Video: Using Bar Models to Represent Multiplicative Comparison

Rosie has 48 badges. She has 3 times as many badges as Max. Which of the following models represents this situation?

05:03

Video Transcript

Rosie has 48 badges. She has three times as many badges as Max. Which of the following models represents this situation?

When it comes to helping us understand a maths problem, bar models are brilliant. They really help to illustrate what a problem is asking us. And in this particular question, we’re given a situation and then given five possible bar models. We need to decide which one represents the situation. So let’s have a think about what the question is asking us. The first thing we’re told is that Rosie has 48 badges. Now, if we look carefully at each of the bar models, we can see that the bar that represents Rosie, this must be the bar that represents the number of badges that Rosie has, is labeled 48 on all of them. So all of them show that Rosie has 48 badges. The second piece of information we’re told is that Rosie has three times as many badges as Max.

Now, only one of our bar models shows this correctly. But every single one of them shows the number three in some way. In the first example, Max has three bars, the same length as Rosie’s. In the second example, there’s a bar labeled three. In the third example, the difference between Rosie’s bar and Max’s bar is three. In the fourth example, Rosie has three bars compared to Max’s one. And in the final example, Rosie’s bar has three more sections than Max. So the number three is represented in lots of different ways in these models. But only one of them represents the situation in the problem. Perhaps the best way to identify which of the models is correct is to look at each one and to ask ourselves, what does it show us. If we try to describe the model using words, perhaps we’ll be able to see which one is describing the situation.

Let’s begin by looking at the first bar model. Here we can see that Rosie has 48 badges. But Max has more badges than Rosie. In fact, he has three times as many badges as Rosie, because we can see that his bar is made up of three equal sections. Each one of them is 48 long. So for this bar model to be correct, the second sentence in our problem should actually read. Max has three times as many badges as Rosie, not the other way around. This model is not correct. Let’s put a little cross to remind ourselves that this isn’t right.

We should be able to see very quickly that the second example isn’t right either. Can you see that the bar that represents the number of badges that Max has is longer than Rosie’s bar? Just like the first example, in this model, Max has the most badges. So we know straight away that this one isn’t correct either. In fact, if this model was true, then the question would read. Rosie has 48 badges. Max has three more. But that’s not what the question says. So this model is also not correct.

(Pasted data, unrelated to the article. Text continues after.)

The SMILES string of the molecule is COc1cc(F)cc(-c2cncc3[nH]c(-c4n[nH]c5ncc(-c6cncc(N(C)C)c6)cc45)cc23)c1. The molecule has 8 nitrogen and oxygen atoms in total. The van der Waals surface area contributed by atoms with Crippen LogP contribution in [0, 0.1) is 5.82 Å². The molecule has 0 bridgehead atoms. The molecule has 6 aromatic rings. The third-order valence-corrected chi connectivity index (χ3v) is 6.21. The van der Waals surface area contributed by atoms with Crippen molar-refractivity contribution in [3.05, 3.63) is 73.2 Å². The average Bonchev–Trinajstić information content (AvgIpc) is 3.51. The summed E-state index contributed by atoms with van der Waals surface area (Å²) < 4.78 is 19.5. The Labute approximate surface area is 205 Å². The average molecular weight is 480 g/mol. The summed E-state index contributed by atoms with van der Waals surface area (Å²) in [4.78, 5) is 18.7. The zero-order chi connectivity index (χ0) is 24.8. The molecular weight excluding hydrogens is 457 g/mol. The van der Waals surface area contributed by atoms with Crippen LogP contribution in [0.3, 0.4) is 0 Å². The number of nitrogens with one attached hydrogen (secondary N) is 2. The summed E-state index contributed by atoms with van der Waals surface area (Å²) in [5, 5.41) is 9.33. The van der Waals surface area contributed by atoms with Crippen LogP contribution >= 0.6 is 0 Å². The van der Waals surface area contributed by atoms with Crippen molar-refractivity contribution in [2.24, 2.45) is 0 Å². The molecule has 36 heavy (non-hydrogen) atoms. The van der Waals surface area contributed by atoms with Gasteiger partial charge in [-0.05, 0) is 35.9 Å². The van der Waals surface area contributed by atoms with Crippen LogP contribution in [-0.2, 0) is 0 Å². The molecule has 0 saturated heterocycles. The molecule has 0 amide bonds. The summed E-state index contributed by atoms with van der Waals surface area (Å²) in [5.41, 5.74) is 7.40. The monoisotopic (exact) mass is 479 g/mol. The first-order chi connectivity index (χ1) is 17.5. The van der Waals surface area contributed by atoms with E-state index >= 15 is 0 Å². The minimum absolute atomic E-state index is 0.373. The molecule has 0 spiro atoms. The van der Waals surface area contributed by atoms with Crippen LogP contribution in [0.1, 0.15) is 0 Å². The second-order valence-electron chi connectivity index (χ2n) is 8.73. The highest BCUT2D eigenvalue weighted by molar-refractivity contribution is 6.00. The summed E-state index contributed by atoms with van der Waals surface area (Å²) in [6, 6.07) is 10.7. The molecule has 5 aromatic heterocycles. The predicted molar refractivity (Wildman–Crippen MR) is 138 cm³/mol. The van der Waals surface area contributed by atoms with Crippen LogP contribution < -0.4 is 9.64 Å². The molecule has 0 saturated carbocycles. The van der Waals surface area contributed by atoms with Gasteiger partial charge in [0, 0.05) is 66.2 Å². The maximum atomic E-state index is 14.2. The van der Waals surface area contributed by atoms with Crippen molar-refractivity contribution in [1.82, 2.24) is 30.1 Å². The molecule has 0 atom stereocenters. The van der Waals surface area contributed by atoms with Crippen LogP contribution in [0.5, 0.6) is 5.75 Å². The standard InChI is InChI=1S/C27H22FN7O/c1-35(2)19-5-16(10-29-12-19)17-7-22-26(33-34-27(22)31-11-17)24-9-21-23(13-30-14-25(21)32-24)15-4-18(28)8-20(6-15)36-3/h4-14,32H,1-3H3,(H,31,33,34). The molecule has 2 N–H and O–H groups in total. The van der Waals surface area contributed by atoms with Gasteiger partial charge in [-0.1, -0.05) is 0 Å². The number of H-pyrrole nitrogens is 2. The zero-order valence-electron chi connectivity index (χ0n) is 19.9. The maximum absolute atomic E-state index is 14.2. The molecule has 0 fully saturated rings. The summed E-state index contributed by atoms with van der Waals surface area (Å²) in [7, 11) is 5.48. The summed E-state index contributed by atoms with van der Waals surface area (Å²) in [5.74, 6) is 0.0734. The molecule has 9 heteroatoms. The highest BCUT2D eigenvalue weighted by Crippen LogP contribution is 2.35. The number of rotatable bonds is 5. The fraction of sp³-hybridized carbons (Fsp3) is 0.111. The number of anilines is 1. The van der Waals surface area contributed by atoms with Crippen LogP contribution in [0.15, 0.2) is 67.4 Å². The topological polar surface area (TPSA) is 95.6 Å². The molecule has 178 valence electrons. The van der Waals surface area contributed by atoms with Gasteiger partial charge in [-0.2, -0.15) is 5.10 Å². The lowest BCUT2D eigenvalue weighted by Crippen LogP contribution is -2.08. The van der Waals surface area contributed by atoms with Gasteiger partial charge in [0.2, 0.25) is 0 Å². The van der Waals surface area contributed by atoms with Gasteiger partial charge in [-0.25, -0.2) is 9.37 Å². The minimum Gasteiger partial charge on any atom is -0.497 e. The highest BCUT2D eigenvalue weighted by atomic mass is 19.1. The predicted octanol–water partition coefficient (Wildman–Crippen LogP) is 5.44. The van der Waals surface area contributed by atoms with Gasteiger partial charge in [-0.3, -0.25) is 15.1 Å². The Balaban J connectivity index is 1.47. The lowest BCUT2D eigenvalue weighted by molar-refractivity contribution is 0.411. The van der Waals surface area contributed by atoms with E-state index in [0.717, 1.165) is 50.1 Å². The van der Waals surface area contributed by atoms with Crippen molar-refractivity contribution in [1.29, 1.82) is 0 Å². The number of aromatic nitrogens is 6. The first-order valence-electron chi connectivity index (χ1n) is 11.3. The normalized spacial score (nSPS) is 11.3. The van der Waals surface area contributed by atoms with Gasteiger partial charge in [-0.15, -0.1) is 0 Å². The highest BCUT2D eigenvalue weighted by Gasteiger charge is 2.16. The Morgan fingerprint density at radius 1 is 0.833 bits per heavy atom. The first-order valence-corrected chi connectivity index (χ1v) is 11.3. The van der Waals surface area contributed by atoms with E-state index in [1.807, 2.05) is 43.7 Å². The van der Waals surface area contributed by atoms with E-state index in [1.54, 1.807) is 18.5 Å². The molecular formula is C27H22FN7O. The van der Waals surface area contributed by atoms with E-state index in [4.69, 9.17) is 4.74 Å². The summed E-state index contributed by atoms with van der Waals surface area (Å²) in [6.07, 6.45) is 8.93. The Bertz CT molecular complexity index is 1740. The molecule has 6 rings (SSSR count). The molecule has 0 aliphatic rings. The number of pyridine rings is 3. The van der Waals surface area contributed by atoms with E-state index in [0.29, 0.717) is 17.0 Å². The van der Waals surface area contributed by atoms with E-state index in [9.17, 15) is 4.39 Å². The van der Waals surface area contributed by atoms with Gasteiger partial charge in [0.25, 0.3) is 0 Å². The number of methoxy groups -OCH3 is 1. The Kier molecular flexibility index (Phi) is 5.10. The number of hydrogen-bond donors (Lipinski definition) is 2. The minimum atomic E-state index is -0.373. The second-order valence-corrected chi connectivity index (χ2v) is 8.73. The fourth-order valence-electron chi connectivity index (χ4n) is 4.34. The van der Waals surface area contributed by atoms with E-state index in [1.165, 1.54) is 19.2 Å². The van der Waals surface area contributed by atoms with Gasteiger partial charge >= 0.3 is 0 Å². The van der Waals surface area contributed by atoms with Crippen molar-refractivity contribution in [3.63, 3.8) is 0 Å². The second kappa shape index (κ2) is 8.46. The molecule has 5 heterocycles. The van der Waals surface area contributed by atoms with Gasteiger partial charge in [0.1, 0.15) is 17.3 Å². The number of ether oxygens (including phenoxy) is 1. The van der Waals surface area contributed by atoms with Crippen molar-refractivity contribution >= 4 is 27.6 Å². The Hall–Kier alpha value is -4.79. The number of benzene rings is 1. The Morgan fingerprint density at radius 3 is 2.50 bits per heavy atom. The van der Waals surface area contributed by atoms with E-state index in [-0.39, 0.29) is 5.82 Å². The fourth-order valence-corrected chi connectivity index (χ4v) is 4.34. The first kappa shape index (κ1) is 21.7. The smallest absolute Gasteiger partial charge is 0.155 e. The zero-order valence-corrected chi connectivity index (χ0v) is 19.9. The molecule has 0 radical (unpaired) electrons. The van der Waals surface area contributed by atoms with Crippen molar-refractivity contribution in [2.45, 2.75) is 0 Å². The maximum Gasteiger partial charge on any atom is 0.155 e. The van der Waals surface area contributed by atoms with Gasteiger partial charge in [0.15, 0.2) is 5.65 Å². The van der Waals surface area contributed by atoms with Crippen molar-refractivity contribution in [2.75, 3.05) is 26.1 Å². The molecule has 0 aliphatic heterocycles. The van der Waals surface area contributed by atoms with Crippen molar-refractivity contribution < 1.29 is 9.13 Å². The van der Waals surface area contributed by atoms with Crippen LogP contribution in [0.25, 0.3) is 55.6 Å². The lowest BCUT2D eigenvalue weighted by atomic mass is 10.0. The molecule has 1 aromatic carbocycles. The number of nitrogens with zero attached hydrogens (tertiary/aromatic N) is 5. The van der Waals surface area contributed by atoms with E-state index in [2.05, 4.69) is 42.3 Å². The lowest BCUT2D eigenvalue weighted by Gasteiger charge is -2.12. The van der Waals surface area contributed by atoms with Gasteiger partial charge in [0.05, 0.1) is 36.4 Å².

Our third model looks more promising. Rosie has more badges than Max this time. How many more badges than Max does she have? She has three more badges than Max, but not three times as many badges as Max, just three badges. For this model to be true, the second sentence would have to read. Rosie has three more badges than Max. And it doesn’t say that. So once again, this model does not represent the situation. In our fourth example, Rosie’s bar is labeled 48 as all the others are. And we can see that her bar has been split into three equal parts. One of those parts is the same as the number of badges that Max has. Rosie has three times as many badges as Max. This is what our question tells us. So this model represents the situation in the question.

So although we think we found the correct answer, let’s just look at the final model and see why this one is not right. This one is very similar to the model we just looked at. But this time, Rosie has four times as many badges as Max. So we know this particular model is not right. If Rosie has 48 badges and she has three times as many badges as Max, then the model we’re looking for is one where Rosie’s bar is labeled 48. And it’s three times as long as Max’s. The correct answer is this bar model here.

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